Salesmanship: Prospering in bad times

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by Warren Tyler

As many of my readers know I have a theme that changes according to market conditions. Back when the big boxes were getting into flooring, my theme was “How to Bury the Big Boxes,” which carried on for a few years. Hundreds of breakout sessions, presentations to flooring associations and dealer seminars dealt with the subject, giving floor covering retailers the confidence to not fear the boxes. Word must have gotten around because I found the big box executives attending my sessions at conventions.

My efforts must have been successful because now flooring retailers want to have locations as close to the boxes as possible. In case any reader is still fearful, just google “installed flooring Lowes” or “Depot customer comments” and a half million consumer horror stories will pop up.

Their problem is they are marketing operations as opposed to retailers who are sales operations. The boxes have little faith in the clerks on the floor so the training they have is woefully inadequate. Orders get misplaced, wrong carpets are ordered in the wrong colors, in many cases the install is bid out to the lowest bidder creating loads of consumer complaints and cancellations. In many cases installers measure, which creates huge problems. All of this could be solved with adequate training, which would give us all something to be concerned about. Never fear, it will never happen. Our biggest enemy is uniformed consumers.

For the last few years, my theme has been “Prospering in a Bad Economy.” Sitting around waiting for things to improve is committing suicide. Hundreds of dealers have experienced improving sales during this period by just reorganizing their business to fit the new economy. This column has covered many of the moves any store could make to improve sales. They all work because my clients and readers tell me they do.

Right now, I am leading sessions for the Retail Alliance, an educational organization of a few thousand retailers of all types here in Virginia. Unfortunately, retailers who need it the least are there. The people who need it most, those wallowing in that sea of mediocrity, seem to believe they know it all.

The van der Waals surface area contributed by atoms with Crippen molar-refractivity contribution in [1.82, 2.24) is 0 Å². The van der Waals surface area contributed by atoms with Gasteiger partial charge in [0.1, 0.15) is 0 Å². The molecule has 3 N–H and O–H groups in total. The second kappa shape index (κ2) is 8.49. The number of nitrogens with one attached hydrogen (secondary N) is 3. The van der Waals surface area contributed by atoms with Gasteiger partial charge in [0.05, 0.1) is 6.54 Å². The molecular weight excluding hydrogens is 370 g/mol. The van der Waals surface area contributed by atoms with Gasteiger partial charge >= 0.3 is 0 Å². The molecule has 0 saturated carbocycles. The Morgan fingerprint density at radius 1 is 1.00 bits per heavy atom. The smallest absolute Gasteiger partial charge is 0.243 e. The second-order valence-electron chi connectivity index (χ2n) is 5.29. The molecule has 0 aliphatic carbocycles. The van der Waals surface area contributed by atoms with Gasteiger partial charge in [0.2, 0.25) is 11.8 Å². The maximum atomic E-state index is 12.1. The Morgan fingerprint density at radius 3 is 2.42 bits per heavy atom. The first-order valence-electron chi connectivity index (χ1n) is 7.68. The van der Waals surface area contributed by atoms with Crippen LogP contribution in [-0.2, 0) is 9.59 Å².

The attending retailers knew what my mother always told me: “If everyone is doing it, it’s wrong!” The best example was during the ’70s. When everyone was selling those horrific multi-color cut and loop shags, we promoted “The European Look,” low, tight saxonies. We became the market leader in the six markets we were in. Being a contrarian retailer works if you understand market conditions and basic good taste. Many of the attendees understood “contrarian” as they understood “USP” (unique selling proposition)—having merchandise or services that no one else in your market has. They understood that the most important element in retail is never the product, but engaging every customer as you would a friend: meeting them at the door, walking with them to the door, never bringing up product until they ask—in other words, basic human skills. Nothing will do more to separate your store from the competition than doing this. This was only the first session.

Finally, the professional retailers realize more has changed in the last couple of years than in the entire history of retailing because the electronic media has taken over, which means to throw out the Yellow Pages, be careful of TV because viewers skip around TV commercials. Best of all, the electronic media is free.

Keep reading, contact me and think about educating your- selves and your people about the new retail paradigm. It will save your future.

My time on the telephone is free. Call me at Big Bob’s at 804.642.3077; email warren@ or write to P.O. Box 339, Hayes, VA 23138.

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